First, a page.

Labor’s multinational tax package misses the point

Opposition leader Bill Shorten, Shadow Treasurer Chris Bowen and Shadow Assistant Treasurer Andrew Leigh have said their multinational tax package will make big firms pay their fair share. AAP Image/Mick Tsikas

The multinational tax package recently announced by the federal Labor party is clearly well-intentioned but it misses the point about big companies paying their fair share of tax.

The proposed policy has some useful suggestions but fails to recognise how easy it is for big firms to restructure their finances and get around rule changes.

And while Labor Senator Sam Dastyari has been vocal in the media about naming and shaming big companies that have aggressively minimised their tax, there’s no mention of such a policy in the publicly available documentation on Labor’s proposed package.

Calls for change

The general mood of the electorate and the ordinary person in the street is that multinational firms are not paying appropriate amounts of tax in Australia.

Labor has said that it is committed to getting the rules right so that everyone pays a fair share of tax. It consulted with academics, multinational tax practitioners and industry to formulate the policy package.

The announcements centre tightening up the rules that regulate excessive tax deduction claims (thin capitalisation rules), aligning the definitions of debt and equity between countries and improving data matching rules to achieve better compliance.

The Parliamentary Budget Office has costed Labor’s proposed policy and said that such measures will bring in $7.2 billion of tax revenue over ten years.

These are all useful suggestions and certainly such an increase in tax revenue would assist with reducing the federal budget deficit.

But in the longer term, big firms will still find ways to reduce their tax bill.

The problem for Labor is that their proposal misunderstands the manner in which multinationals operate their business operations across the globe. The same can be said for the manner in which the federal government is dealing with this issue.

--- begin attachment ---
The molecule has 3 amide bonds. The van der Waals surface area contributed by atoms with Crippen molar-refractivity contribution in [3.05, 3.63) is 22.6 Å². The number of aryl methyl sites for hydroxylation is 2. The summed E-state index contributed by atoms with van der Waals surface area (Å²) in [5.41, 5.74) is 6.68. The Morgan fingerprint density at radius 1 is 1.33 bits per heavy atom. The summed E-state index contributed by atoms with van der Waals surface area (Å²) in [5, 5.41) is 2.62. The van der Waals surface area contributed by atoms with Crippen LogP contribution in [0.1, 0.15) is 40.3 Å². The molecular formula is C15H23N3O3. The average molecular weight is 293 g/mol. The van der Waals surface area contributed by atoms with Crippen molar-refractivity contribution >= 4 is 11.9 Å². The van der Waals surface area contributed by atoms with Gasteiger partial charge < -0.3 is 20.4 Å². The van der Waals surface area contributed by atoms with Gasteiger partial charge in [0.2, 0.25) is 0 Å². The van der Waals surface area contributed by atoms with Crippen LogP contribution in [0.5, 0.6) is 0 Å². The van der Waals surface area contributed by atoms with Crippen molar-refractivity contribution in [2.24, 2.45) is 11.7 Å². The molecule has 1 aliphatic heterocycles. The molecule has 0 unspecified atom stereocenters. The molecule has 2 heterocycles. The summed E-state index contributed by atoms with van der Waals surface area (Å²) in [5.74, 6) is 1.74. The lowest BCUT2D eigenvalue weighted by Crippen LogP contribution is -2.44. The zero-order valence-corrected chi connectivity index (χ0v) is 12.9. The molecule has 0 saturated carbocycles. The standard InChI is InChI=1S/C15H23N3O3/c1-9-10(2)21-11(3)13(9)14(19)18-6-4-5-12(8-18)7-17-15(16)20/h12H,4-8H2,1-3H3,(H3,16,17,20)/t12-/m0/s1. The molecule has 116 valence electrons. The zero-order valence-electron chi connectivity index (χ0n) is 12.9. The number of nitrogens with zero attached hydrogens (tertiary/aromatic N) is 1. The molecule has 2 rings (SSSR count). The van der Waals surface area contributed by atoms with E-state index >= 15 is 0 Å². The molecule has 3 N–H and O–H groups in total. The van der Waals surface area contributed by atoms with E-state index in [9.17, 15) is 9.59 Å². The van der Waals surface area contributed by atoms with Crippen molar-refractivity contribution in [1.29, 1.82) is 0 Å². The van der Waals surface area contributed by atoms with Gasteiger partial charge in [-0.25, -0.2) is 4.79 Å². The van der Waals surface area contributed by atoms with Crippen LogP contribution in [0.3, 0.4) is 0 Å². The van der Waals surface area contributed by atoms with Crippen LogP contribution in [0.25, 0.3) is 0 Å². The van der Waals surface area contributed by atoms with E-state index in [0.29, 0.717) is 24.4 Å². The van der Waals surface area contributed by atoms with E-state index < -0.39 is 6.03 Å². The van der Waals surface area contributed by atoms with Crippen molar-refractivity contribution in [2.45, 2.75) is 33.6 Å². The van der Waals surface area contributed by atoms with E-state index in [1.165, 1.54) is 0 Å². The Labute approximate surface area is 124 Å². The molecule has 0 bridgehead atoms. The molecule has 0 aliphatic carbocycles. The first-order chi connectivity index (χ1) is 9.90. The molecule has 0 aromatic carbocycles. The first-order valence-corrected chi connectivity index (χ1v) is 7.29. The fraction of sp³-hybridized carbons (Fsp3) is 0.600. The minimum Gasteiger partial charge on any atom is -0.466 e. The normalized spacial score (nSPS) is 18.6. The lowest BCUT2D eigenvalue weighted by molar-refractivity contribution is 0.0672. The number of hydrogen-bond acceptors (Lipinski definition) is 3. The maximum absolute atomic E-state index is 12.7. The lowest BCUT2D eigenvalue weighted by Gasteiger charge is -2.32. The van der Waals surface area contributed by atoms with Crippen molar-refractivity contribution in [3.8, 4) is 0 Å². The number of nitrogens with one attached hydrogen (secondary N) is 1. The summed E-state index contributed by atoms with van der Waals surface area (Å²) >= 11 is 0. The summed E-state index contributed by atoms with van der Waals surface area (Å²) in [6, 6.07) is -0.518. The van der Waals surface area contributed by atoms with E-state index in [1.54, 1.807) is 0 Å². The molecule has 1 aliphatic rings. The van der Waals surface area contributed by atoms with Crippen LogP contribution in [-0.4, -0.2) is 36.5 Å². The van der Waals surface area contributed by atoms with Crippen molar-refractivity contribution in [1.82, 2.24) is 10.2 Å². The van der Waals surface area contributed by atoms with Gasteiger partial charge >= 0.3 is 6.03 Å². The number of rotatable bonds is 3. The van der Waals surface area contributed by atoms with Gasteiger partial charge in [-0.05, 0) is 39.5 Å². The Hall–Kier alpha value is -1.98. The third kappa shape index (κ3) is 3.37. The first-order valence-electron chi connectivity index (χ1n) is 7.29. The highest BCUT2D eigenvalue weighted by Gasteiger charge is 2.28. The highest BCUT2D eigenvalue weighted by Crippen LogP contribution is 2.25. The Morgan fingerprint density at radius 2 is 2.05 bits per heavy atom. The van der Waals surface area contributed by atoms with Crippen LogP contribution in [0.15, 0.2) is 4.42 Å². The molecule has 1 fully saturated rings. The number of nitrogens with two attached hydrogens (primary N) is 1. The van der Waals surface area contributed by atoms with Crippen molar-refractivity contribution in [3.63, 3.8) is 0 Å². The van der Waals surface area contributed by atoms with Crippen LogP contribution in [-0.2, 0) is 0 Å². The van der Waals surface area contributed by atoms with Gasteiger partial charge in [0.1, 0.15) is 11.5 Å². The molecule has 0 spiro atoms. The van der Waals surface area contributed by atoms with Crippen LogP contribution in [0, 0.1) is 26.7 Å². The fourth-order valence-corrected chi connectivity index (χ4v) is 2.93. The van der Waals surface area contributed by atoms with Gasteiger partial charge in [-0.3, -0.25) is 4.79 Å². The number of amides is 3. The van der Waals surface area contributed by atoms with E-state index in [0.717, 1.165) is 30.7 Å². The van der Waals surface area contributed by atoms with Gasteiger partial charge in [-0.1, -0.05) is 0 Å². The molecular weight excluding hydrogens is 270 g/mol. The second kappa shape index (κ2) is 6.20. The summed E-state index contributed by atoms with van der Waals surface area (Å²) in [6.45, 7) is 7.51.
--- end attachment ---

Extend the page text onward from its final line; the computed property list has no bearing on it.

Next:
Separate entities

Multinationals are, in essence, a group of separate companies that are recognised by most jurisdictions as separate legal entities, and separate taxpayers in each and every one of those jurisdictions.

Accordingly, each subsidiary of the parent company is a separate entity from a legal and tax point of view.

On that basis, the subsidiary need only satisfy the relevant tax rules of the country in which they operate. The practical effect is that even though the subsidiary is usually 100% owned by a parent multinational company, these companies can still work their way around the tax rules by shifting profits between countries.

Labor’s proposals, while well-meaning, are unlikely to put a stop to that practice altogether. It’s true that data matching between countries will help governments keep better track of which firms are hiding profits where.

In the short term companies will have to rethink their tax strategies but in the longer term, firms will still find ways to reduce tax bills legally.

Naming and shaming

There’s a difference between companies paying the amount of tax they legally owe in a certain country and paying what many people would regard as a “fair share” of tax.

Most multinationals reduce their tax bill in a manner that is entirely legal.

If our political parties wish to use the phrase “fair share of tax” as distinct from “legally correct amount of tax”, then there is a broader issue to deal with. With the right policy levers, enormously profitable firms that are legally paying the correct amount of tax required under domestic law may be inspired to voluntarily donate extra tax.

That may sound fanciful but this approach has already worked in the United Kingdom. There, the government has begun naming and shaming companies that the community regards as not paying their fair share of tax, regardless of whether they are actually paying the correct amount of tax required of them under current law.

Starbucks made an additional tax payment of around £20 million to the UK government, above and beyond what they were legally required to pay. There was no suggestion that Starbucks had not paid the correct and legal amount of tax.

While raising the corporate tax rate may simply inspire firms to shift operation to low-tax countries, naming and shaming can have the effect of boosting tax revenue to governments while presenting a PR opportunity for companies.

Starbucks’ decision to pay extra tax after being “named and shamed” allows them to position themselves as good corporate citizens. The naming and shaming approach is a very good way of bringing a social and community justice perspective to an issue often bogged down in complex and legalistic debate.

There needs to be a change of perspective as to how we treat multinationals within our community. It is not just about their contribution of taxes to the economy but rather a wider perspective as to how they can contribute to the community to which they are operating.

This is a major shift in thinking but, as the Starbucks example proved in the United Kingdom, it’s quite possible.

Both political parties need to address this issue and stop making tax proposals that will, in the end, have little effect, even if they are legislated. The time has come for a wider conversation on this vexed and complicated issue.

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